"You only ride like a Pacer if you're wide like a Pacer"

If you're among the many who laugh at AMC Pacers, let us introduce you to "Weird" Harrel Lamkin of Ruston, LA. He drag-raced a 550-hp Pacer from 1987 to 1996, turning 10-second quarter miles at 124 mph. As he said, "I wanted to build a Pacer no one would dare laugh at. I think I succeeded."
And lest you think that Lamkin is but one weirdo, Roger Scott's "Racer Pacer" was clocked at 152 mph in a closed-highway race in Nevada in the mid-1990s. If that's not enough speed to claim a little respect, know that Pacers ran in IMSA road races in the 1970s and four-wheel-drive Pacers have even conquered the Baja 1,000.
Of course, that neglected used Pacer that's been sitting at the end of your neighbor's driveway with a "For Sale" sign in the window for a decade bears little resemblance to these fire-breathing monsters. It's also a far cry from the original idea for the Pacer, the brainchild of Dick Teague, one of the most significant Detroit designers of the 20th century.
Teague had worked for Kaiser, Packard and Chrysler, before settling at American Motors in 1959. There he designed the Javelin and AMX, and the fabulous AMX II and AMX III mid-engine exotics, among other more pedestrian models.
He conceived the Pacer in 1971 as a rotary powered, front-wheel drive, hatchback coupe-which is why it had such a short, wide engine bay. AMC was going to buy its Wankel engines from GM and eventually planned to build its own, but two things happened to upset the apple cart. First, Mazda started having terrible problems with rotor tips going bad, leading to excessive oil consumption, and ended up swapping thousands of its rotaries under warranty, something AMC couldn't possibly afford to do. Then the 1973 gas crunch doomed the thirsty Wankel and GM dropped its project in 1974. AMC was left with a brand-new 1975 model without a powerplant.
AMC did what it could. It shoehorned its 232-ci six-cylinder into the Pacer body (the last cylinder is under the dashboard) and changed the configuration to rear-wheel drive. The car was launched in 1974 with the odd slogan, "You only ride like a Pacer if you're wide like a Pacer."
Despite the development problems, the car was still eye-catching. Its surface area was 37 percent glass, with a long hatchback. The compact was the width of a full-size van, at 77 inches, but with a wheelbase of just 100 inches. An unusual passenger door was four inches longer than the driver's, to ease access to the diminutive back seat. Inside, the Pacer displayed the worst of 1970s design: fake wood on the dash, bizarre cloth upholstery and uncomfortable ergonomics.
But the novel shape made it a big hit and 145,528 were sold in the first year, half of them the X-model, technically a performance package.
Ah yes, performance. The big problem was, there wasn't any. The base car had 100 horsepower and weighed 3,300 pounds. A bigger 258-ci six added 20 horsepower in 1976, but to little benefit. The Pacer was able to handle the 55-mph speed limit, but that was about it.
A lack of performance wasn't the only problem. The huge glass area meant that the Pacer's occupants tended to become parboiled by the sun, making air conditioning an essential option that most cars didn't get.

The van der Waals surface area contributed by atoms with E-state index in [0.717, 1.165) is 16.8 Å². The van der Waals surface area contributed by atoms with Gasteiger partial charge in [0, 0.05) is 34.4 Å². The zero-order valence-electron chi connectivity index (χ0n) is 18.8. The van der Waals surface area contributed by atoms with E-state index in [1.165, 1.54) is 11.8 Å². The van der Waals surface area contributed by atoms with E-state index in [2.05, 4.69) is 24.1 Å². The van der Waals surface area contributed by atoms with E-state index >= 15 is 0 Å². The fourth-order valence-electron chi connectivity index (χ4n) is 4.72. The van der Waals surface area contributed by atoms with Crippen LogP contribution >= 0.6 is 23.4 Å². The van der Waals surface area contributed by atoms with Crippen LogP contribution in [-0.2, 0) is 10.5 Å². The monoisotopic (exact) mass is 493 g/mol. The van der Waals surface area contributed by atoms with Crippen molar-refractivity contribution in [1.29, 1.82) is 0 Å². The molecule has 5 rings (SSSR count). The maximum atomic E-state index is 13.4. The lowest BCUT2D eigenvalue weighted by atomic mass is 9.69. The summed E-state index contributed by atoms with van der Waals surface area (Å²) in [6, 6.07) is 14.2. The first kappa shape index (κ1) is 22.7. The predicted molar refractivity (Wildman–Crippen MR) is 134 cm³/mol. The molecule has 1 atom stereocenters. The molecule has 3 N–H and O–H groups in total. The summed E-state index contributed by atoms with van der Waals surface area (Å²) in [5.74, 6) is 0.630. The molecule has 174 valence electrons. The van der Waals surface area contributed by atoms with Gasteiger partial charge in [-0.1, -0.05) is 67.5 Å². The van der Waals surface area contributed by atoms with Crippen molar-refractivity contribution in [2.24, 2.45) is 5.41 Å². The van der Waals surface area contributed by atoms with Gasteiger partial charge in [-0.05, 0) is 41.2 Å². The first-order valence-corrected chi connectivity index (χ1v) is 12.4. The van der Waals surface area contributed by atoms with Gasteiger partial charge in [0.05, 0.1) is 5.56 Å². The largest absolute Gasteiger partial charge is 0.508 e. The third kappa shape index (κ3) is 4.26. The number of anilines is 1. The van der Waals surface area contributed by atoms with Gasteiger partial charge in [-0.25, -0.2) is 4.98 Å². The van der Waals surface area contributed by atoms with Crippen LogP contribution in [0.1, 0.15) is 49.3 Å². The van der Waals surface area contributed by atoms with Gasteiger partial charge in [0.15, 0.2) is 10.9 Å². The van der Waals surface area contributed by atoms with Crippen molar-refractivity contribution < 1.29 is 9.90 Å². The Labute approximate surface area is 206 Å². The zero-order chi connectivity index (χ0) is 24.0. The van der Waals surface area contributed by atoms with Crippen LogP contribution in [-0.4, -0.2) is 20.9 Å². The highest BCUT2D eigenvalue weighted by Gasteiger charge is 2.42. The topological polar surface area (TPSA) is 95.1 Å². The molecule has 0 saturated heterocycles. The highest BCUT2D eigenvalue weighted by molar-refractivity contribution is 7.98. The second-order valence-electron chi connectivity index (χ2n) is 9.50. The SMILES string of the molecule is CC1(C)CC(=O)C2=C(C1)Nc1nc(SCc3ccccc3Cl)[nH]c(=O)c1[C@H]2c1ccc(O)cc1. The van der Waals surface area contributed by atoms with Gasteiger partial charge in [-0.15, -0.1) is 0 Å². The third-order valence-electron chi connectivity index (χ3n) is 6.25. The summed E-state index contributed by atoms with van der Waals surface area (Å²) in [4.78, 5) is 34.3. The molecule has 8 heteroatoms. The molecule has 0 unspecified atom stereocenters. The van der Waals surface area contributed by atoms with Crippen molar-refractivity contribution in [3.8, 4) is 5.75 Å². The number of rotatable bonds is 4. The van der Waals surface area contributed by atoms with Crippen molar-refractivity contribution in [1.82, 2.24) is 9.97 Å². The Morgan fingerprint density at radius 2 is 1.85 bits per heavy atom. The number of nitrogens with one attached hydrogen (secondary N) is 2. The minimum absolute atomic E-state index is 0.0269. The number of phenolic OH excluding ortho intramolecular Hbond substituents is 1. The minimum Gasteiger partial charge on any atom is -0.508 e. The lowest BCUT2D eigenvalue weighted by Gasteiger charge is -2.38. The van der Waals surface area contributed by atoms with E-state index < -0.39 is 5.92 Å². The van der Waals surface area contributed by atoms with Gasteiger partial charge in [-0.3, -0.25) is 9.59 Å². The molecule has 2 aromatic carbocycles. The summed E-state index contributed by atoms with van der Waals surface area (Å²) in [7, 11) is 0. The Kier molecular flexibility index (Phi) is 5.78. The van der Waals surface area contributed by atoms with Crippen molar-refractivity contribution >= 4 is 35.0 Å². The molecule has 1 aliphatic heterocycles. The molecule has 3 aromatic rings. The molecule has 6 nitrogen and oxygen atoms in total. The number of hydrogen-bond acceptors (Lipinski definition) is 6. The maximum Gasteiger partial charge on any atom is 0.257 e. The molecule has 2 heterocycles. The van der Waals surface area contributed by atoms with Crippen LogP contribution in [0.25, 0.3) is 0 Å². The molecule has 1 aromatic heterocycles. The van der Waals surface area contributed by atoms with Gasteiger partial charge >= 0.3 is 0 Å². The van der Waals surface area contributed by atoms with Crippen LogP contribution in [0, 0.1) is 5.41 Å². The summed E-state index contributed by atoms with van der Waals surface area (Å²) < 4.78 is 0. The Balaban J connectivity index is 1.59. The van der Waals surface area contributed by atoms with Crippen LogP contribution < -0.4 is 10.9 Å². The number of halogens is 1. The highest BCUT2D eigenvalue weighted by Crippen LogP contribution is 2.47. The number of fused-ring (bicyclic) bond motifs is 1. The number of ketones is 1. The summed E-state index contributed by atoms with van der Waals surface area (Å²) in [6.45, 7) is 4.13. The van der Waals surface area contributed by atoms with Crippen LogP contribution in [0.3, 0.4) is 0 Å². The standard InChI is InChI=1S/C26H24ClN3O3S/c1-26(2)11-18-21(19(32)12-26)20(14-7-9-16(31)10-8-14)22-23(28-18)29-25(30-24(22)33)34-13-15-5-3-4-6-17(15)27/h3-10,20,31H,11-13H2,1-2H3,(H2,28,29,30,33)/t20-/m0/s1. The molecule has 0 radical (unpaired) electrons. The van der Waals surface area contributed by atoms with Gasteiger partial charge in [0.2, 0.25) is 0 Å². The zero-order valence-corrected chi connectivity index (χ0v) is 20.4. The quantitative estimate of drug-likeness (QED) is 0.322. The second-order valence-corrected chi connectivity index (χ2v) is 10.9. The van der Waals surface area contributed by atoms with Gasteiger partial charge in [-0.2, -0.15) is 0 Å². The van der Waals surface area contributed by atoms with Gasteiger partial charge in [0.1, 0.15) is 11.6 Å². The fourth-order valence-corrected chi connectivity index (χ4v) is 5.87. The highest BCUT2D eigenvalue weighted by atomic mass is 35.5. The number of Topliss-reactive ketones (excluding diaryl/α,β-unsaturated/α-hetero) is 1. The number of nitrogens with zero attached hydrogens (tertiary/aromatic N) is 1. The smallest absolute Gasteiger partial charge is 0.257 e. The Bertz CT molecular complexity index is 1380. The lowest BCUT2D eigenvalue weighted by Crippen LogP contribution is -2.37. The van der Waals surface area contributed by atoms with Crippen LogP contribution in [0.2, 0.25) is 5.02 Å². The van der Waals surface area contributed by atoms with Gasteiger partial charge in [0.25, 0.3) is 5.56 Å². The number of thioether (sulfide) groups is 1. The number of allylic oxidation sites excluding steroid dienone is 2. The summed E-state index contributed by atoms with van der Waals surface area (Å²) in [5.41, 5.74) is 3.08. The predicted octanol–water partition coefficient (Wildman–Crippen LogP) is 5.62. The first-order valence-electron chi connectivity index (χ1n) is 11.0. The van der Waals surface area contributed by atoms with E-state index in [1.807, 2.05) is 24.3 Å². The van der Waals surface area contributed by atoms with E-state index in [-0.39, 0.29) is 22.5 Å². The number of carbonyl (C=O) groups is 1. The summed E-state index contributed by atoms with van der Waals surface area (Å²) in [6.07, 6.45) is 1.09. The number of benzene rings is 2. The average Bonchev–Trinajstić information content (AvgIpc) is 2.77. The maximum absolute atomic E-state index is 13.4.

Sales started downward, sliding to 117,244 in 1976 and 58,264 in 1977, even as AMC introduced a wagon variant that did little for sales other than to cannibalize those of the coupe. In 1978 AMC's 304-ci V8 found its way into the Pacer, but struggled to produce all of 125 horsepower. A cheesy Mercedes-style grill didn't help sales, which dropped to just 21,331, of which 2,514 were V8s.
A "Limited" package with leather, power windows and locks, and cruise control was introduced in 1979, but the Pacer still found only 10,215 buyers. The 1980 Pacers were actually 1979 models, just 1,746 in all.
The cars are such curiosities that many survive, though most are in fairly wretched condition, and many can be found for under $1,000. Though not really collectible, they can be fun cars to drive, as Pacers elicit the sorts of "thumbs ups" from passers-by usually reserved for more desirable vehicles. Thank the flamed blue Mirth Mobile in Wayne's World for that.
If you're going shopping there are a number of specific things to look for. Apart from the windshield, no new glass is available, so a Pacer with broken windows either needs a parts car or should become one. Rust is a big enemy: check the front wheel wells, floor panels, rocker panels, lower door edges, rear quarter panels and the complete rear below the trunk lid, as there are no splashers around the rear wheels.
Inside, heater and ventilation controls are vacuum operated, so if they don't function, they're a bear to fix. Original seat material is difficult to source, but of course anything else used will be an improvement. Engines are durable but tend to leak oil and crack exhaust manifolds. Ignition modules can fail but they're cheap. Brakes can be rebuilt for $89.95 at any corner brake shop, and the rack-and-pinion steering (a first in a cheap domestic car) tends not to develop problems.
Best of all, any AMC engine will fit in a Pacer. So drop a 390- or 401-ci V8 in your Pacer, bolt on some speed gear and fit the optional disc brakes. The big back window will let you see who you blew away, after they snickered at you at the light.

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